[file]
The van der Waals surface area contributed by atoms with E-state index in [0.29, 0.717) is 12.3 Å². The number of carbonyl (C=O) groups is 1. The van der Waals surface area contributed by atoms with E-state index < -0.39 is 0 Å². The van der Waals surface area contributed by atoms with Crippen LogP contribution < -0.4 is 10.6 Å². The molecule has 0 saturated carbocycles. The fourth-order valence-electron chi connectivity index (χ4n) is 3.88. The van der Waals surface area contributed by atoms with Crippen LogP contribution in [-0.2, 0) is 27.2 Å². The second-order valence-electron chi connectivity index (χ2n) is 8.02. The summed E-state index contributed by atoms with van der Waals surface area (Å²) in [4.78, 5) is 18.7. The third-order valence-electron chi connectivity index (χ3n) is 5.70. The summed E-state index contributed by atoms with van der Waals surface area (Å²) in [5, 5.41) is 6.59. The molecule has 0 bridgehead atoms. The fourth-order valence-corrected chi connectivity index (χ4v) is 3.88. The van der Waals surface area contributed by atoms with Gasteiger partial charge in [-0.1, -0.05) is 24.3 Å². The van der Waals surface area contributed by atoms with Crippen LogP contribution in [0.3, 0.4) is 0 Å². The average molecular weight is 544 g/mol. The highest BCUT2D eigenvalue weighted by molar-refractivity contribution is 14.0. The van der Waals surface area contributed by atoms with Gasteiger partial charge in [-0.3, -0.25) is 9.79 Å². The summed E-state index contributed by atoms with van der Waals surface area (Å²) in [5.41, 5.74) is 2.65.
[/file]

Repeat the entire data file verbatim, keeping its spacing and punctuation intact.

The van der Waals surface area contributed by atoms with E-state index in [0.29, 0.717) is 12.3 Å². The number of carbonyl (C=O) groups is 1. The van der Waals surface area contributed by atoms with E-state index < -0.39 is 0 Å². The van der Waals surface area contributed by atoms with Crippen LogP contribution < -0.4 is 10.6 Å². The molecule has 0 saturated carbocycles. The fourth-order valence-electron chi connectivity index (χ4n) is 3.88. The van der Waals surface area contributed by atoms with Crippen LogP contribution in [-0.2, 0) is 27.2 Å². The second-order valence-electron chi connectivity index (χ2n) is 8.02. The summed E-state index contributed by atoms with van der Waals surface area (Å²) in [4.78, 5) is 18.7. The third-order valence-electron chi connectivity index (χ3n) is 5.70. The summed E-state index contributed by atoms with van der Waals surface area (Å²) in [5, 5.41) is 6.59. The molecule has 0 bridgehead atoms. The fourth-order valence-corrected chi connectivity index (χ4v) is 3.88. The van der Waals surface area contributed by atoms with Gasteiger partial charge in [-0.1, -0.05) is 24.3 Å². The van der Waals surface area contributed by atoms with Crippen LogP contribution in [0.3, 0.4) is 0 Å². The average molecular weight is 544 g/mol. The highest BCUT2D eigenvalue weighted by molar-refractivity contribution is 14.0. The van der Waals surface area contributed by atoms with Gasteiger partial charge in [-0.3, -0.25) is 9.79 Å². The summed E-state index contributed by atoms with van der Waals surface area (Å²) in [5.41, 5.74) is 2.65.